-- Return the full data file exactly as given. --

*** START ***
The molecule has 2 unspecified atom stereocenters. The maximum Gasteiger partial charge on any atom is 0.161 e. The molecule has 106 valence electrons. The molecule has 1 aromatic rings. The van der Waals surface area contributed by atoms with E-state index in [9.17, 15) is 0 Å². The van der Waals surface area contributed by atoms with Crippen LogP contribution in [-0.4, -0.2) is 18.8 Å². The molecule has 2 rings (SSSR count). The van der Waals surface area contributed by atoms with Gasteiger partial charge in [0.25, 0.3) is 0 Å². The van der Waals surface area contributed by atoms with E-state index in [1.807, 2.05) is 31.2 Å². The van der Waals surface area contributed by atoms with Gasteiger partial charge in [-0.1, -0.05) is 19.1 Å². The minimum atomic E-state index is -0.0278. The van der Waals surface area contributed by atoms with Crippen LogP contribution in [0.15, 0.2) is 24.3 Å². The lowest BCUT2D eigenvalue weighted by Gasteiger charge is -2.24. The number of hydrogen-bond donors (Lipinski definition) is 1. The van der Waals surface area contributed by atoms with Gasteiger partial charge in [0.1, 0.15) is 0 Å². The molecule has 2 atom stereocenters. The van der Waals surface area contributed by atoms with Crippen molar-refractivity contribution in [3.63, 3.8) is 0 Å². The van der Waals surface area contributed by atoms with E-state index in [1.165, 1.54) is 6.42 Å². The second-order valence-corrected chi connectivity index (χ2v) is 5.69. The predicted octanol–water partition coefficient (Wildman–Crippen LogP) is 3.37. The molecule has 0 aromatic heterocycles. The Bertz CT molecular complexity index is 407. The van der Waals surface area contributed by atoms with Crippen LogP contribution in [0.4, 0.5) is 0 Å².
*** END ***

The molecule has 2 unspecified atom stereocenters. The maximum Gasteiger partial charge on any atom is 0.161 e. The molecule has 106 valence electrons. The molecule has 1 aromatic rings. The van der Waals surface area contributed by atoms with E-state index in [9.17, 15) is 0 Å². The van der Waals surface area contributed by atoms with Crippen LogP contribution in [-0.4, -0.2) is 18.8 Å². The molecule has 2 rings (SSSR count). The van der Waals surface area contributed by atoms with Gasteiger partial charge in [0.25, 0.3) is 0 Å². The van der Waals surface area contributed by atoms with E-state index in [1.807, 2.05) is 31.2 Å². The van der Waals surface area contributed by atoms with Gasteiger partial charge in [-0.1, -0.05) is 19.1 Å². The minimum atomic E-state index is -0.0278. The van der Waals surface area contributed by atoms with Crippen LogP contribution in [0.15, 0.2) is 24.3 Å². The lowest BCUT2D eigenvalue weighted by Gasteiger charge is -2.24. The number of hydrogen-bond donors (Lipinski definition) is 1. The van der Waals surface area contributed by atoms with Gasteiger partial charge in [0.1, 0.15) is 0 Å². The molecule has 2 atom stereocenters. The van der Waals surface area contributed by atoms with Crippen molar-refractivity contribution in [3.63, 3.8) is 0 Å². The van der Waals surface area contributed by atoms with E-state index in [1.165, 1.54) is 6.42 Å². The second-order valence-corrected chi connectivity index (χ2v) is 5.69. The predicted octanol–water partition coefficient (Wildman–Crippen LogP) is 3.37. The molecule has 0 aromatic heterocycles. The Bertz CT molecular complexity index is 407. The van der Waals surface area contributed by atoms with Crippen LogP contribution in [0.4, 0.5) is 0 Å².